Sep 23, 2020 Last Updated 7:31 AM, Sep 18, 2020

Business as usual

Published: Jul 02, 2000

Until Gus Dur can bring military business activities under control, they won't go 'back to barracks'

Lesley McCulloch

In 1998 a study by the Indonesian Institute of Sciences (LIPI) exposed, not for the first time, the fact that the military had their fingers in the country's economic pie. What was different this time was the coverage it received in the media, exposing the size and variety of the pies in which the generals had their 'sticky fingers'. Amid the protests that led to Suharto's fall, military business activities were yet another 'open secret' to join the fray. Business down the barrel of a gun, a practice as old as Indonesia itself, has been lucrative indeed. Military business assets were estimated to be greater than US$8 billion in 1998. These activities are pervasive, corrupt and exist in the formal, informal, and even criminal economic sectors.

There can be no mistaking Gus Dur's desire to return the military to barracks and democratise both politics and the economy. But it is proving to be a delicate balancing act. The president has warned that the country still needs the armed forces as an institution, and should therefore not engage in 'anti TNI sentiment'. Defence Minister Juwono Sudarsono remarked recently that Indonesia couldn't yet afford democracy. For most it is a daily battle for survival, he observed, and only 10% of Indonesians can afford the luxury of participating in democracy.

Like most ordinary Indonesians, the military rank and file does not reap rich rewards from their institution's business activities. The military initially became involved in commercial activities because the government could not afford to provide for their welfare and running costs. So what has changed since Gus Dur became president?

The government is still unable to provide for the needs of the military. Regular salaries do not adequately provide for the basic needs of personnel. Recent salary increases to public servants and the military averaging 30 percent are a start, but have made little difference with prices spiraling. While it is generally agreed that higher salaries do not necessarily guarantee less corruption and 'extra-military' activities, it would at least be a starting point.

Late last year Juwono Sudarsono demanded a 62.9 percent increase in the 2000-2001 defence budget, arguing that if this was not forthcoming the professionalism of the military as a defence force would continue to be compromised by corruption and commercial activities. Theodore Friend of the Foreign Policy Research Institute in Washington says such commercial activities only produce 'clumsy entrepreneurs and flabby soldiers'. However, the 2000 defence budget did not include any raise. At Rp 10.1 trillion (about US$ 1.4 billion) it involved no change - it was merely a percentage of the 1999 budget to reflect its nine-month duration.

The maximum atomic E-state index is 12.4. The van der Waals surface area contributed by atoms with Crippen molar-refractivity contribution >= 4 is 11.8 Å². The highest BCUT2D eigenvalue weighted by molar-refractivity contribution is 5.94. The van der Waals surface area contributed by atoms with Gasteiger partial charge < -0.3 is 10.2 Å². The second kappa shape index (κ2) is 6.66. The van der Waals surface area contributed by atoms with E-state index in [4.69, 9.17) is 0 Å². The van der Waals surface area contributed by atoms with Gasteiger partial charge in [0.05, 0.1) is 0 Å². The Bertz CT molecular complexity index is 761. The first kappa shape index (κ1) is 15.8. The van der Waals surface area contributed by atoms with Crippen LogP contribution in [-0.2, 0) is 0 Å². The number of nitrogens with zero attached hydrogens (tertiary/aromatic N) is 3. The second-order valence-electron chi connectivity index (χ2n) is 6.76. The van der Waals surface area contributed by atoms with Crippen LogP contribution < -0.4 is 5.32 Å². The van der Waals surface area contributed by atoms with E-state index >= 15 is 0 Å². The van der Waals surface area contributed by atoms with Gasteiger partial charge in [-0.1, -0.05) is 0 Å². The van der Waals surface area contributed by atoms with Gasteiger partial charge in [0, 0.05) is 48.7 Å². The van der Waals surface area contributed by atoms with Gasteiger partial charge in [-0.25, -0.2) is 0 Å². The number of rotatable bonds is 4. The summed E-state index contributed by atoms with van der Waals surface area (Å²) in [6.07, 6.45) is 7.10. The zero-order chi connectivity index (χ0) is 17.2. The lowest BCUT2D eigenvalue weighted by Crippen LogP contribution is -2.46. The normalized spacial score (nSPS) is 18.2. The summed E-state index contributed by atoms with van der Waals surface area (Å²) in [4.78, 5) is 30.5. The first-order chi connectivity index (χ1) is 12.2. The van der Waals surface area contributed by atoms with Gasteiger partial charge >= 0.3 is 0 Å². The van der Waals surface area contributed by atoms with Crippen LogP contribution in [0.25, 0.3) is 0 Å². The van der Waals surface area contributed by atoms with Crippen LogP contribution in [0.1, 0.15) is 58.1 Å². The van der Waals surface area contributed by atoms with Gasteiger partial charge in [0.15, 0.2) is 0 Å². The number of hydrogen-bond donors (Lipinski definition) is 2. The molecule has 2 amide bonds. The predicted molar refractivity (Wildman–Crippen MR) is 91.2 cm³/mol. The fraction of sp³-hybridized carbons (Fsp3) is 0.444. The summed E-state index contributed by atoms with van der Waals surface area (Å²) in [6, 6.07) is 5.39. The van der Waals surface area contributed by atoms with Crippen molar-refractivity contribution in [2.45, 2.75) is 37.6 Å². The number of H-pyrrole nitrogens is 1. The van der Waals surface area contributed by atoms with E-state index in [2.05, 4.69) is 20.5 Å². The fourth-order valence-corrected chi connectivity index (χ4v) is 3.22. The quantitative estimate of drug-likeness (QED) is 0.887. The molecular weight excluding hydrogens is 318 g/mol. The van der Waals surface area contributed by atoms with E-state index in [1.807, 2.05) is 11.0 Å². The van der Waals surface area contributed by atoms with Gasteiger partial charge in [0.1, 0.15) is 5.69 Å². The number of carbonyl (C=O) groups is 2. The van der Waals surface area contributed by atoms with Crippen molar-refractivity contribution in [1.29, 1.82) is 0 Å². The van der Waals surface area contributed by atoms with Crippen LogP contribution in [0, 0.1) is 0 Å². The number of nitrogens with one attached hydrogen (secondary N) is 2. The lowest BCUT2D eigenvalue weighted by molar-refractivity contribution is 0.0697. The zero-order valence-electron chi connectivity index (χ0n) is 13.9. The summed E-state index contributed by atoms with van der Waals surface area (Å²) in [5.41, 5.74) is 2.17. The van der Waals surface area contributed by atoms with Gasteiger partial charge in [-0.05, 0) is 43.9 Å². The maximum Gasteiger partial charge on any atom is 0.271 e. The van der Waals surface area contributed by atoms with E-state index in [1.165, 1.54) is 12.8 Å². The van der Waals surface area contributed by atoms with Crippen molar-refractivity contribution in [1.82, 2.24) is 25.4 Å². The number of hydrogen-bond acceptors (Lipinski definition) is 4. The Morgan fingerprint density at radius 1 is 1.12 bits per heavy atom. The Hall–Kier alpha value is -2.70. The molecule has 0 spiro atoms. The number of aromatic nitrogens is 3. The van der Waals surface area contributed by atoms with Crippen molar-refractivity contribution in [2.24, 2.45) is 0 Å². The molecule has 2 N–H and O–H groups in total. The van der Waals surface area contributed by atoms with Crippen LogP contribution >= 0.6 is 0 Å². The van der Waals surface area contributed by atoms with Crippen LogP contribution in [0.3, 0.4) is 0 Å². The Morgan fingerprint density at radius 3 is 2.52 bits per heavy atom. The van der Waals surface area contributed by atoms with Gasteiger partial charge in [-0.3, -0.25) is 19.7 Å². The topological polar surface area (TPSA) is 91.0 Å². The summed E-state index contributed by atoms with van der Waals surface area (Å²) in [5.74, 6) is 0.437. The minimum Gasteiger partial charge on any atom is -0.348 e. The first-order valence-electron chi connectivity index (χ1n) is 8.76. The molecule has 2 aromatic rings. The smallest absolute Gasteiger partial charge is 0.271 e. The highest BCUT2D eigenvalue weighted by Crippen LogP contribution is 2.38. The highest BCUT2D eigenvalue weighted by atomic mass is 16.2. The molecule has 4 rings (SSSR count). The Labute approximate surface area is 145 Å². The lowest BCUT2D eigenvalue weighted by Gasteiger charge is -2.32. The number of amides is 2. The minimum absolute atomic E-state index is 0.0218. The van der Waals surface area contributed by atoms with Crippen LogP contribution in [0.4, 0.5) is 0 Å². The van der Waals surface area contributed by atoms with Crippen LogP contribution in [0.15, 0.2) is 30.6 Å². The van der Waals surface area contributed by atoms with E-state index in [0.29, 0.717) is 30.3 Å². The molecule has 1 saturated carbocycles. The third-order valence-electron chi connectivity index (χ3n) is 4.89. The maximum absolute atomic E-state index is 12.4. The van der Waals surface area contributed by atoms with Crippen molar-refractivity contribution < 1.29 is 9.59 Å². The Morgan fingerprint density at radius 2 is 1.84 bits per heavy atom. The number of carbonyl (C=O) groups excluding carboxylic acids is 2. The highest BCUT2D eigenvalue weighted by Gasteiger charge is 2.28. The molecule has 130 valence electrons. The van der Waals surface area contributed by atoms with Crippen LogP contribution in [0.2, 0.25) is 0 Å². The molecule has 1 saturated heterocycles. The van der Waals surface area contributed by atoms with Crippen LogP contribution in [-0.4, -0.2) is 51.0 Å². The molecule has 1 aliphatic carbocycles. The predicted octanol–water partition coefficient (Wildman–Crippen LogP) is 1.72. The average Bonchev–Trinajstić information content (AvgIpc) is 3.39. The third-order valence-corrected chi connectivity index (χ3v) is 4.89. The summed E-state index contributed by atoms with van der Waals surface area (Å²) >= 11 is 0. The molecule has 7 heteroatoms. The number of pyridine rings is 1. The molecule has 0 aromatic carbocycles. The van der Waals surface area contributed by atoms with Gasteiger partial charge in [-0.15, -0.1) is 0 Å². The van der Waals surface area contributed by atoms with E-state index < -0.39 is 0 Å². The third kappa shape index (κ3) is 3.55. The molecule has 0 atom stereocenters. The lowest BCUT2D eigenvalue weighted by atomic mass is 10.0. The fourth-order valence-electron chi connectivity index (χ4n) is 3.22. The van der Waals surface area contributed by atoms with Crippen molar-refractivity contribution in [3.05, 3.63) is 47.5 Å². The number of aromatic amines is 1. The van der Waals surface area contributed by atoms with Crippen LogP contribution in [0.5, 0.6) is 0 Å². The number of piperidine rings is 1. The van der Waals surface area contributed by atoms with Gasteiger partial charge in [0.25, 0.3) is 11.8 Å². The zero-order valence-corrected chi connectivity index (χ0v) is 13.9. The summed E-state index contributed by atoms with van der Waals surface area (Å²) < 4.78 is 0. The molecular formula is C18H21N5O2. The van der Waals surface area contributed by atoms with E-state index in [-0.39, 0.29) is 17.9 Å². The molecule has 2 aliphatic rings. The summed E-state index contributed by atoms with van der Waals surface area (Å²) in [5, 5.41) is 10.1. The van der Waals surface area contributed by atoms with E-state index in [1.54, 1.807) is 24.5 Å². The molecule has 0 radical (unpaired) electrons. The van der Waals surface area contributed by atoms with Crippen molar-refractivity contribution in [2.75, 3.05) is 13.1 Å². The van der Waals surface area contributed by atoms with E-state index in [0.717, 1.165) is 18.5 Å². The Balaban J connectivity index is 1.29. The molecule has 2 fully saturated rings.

Nevertheless the military's hierarchy of needs is no secret. Armed forces chief Admiral Widodo Adisucipto has announced a 'wish list' of naval vessels and aircraft upgrades. He specifically mentioned the planned purchase of two Parcham-class corvettes and upgrades of seven F-16A/B jet fighters, at a combined cost of over Rp60 billion. He also wants large fast patrol craft. Navy chief Admiral Sucipto recently revealed plans to increase personnel numbers by 20,000 over five years to facilitate the expanding role of the navy. The result? More sticky fingers will be dipping into the economic pie.

The government has recently announced it intends to turn to China for weapons in its attempt to side step what it regards as politically motivated procurement barriers raised by the US and other Western defence manufacturers. Preference for these equipment upgrades was borne out by a confidential Indonesian military source who recently conceded to me that the priority is to channel additional government defence allocation to 'modernisation and maintenance of equipment', rather than to use it as a lever to extract the military from business by raising salaries even more.

In addition to weapons a considerable portion of the budget is to be allocated to recruitment and training. Here we have an institution that openly declares its inability to adequately compensate existing personnel, but still intends to increase its numbers. Until the effects of the crisis were felt in 1998, military budgets increased throughout the 1990s. But the number of active personnel also rose, from 270,000 active regulars in 1990 to 298,000 by the late 1990s (excluding paramilitary forces of around 177,000). These personnel increases made it impossible for budget increases to deliver enhanced welfare benefits.